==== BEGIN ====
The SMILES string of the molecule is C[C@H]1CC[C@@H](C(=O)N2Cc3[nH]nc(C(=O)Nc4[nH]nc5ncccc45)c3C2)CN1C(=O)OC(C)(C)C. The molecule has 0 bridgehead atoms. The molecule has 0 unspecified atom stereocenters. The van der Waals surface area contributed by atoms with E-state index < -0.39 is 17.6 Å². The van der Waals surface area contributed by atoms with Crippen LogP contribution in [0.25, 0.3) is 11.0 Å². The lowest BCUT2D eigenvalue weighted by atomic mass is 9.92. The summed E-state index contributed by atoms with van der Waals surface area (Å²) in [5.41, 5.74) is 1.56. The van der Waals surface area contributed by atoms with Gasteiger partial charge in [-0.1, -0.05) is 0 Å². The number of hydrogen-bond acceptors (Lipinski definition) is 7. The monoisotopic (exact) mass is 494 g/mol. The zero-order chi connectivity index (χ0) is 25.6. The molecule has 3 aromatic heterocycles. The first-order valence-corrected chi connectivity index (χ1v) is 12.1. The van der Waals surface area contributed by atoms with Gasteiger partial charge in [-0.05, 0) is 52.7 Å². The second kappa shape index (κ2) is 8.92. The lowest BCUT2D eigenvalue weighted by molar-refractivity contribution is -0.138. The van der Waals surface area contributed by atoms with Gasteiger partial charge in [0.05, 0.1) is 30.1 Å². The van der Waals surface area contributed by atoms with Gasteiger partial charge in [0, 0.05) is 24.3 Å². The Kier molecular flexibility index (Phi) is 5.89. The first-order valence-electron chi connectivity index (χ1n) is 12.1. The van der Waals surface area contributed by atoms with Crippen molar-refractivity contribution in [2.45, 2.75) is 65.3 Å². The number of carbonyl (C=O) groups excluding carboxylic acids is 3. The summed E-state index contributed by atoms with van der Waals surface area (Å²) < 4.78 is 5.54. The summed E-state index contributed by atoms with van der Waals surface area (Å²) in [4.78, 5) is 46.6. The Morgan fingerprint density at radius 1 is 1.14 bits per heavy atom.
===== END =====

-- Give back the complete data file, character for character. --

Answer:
The SMILES string of the molecule is C[C@H]1CC[C@@H](C(=O)N2Cc3[nH]nc(C(=O)Nc4[nH]nc5ncccc45)c3C2)CN1C(=O)OC(C)(C)C. The molecule has 0 bridgehead atoms. The molecule has 0 unspecified atom stereocenters. The van der Waals surface area contributed by atoms with E-state index < -0.39 is 17.6 Å². The van der Waals surface area contributed by atoms with Crippen LogP contribution in [0.25, 0.3) is 11.0 Å². The lowest BCUT2D eigenvalue weighted by atomic mass is 9.92. The summed E-state index contributed by atoms with van der Waals surface area (Å²) in [5.41, 5.74) is 1.56. The van der Waals surface area contributed by atoms with Gasteiger partial charge in [-0.1, -0.05) is 0 Å². The number of hydrogen-bond acceptors (Lipinski definition) is 7. The monoisotopic (exact) mass is 494 g/mol. The zero-order chi connectivity index (χ0) is 25.6. The molecule has 3 aromatic heterocycles. The first-order valence-corrected chi connectivity index (χ1v) is 12.1. The van der Waals surface area contributed by atoms with Gasteiger partial charge in [-0.05, 0) is 52.7 Å². The second kappa shape index (κ2) is 8.92. The lowest BCUT2D eigenvalue weighted by molar-refractivity contribution is -0.138. The van der Waals surface area contributed by atoms with Gasteiger partial charge in [0.05, 0.1) is 30.1 Å². The van der Waals surface area contributed by atoms with Gasteiger partial charge in [0, 0.05) is 24.3 Å². The Kier molecular flexibility index (Phi) is 5.89. The first-order valence-electron chi connectivity index (χ1n) is 12.1. The van der Waals surface area contributed by atoms with Crippen molar-refractivity contribution in [2.45, 2.75) is 65.3 Å². The number of carbonyl (C=O) groups excluding carboxylic acids is 3. The summed E-state index contributed by atoms with van der Waals surface area (Å²) < 4.78 is 5.54. The summed E-state index contributed by atoms with van der Waals surface area (Å²) in [4.78, 5) is 46.6. The Morgan fingerprint density at radius 1 is 1.14 bits per heavy atom.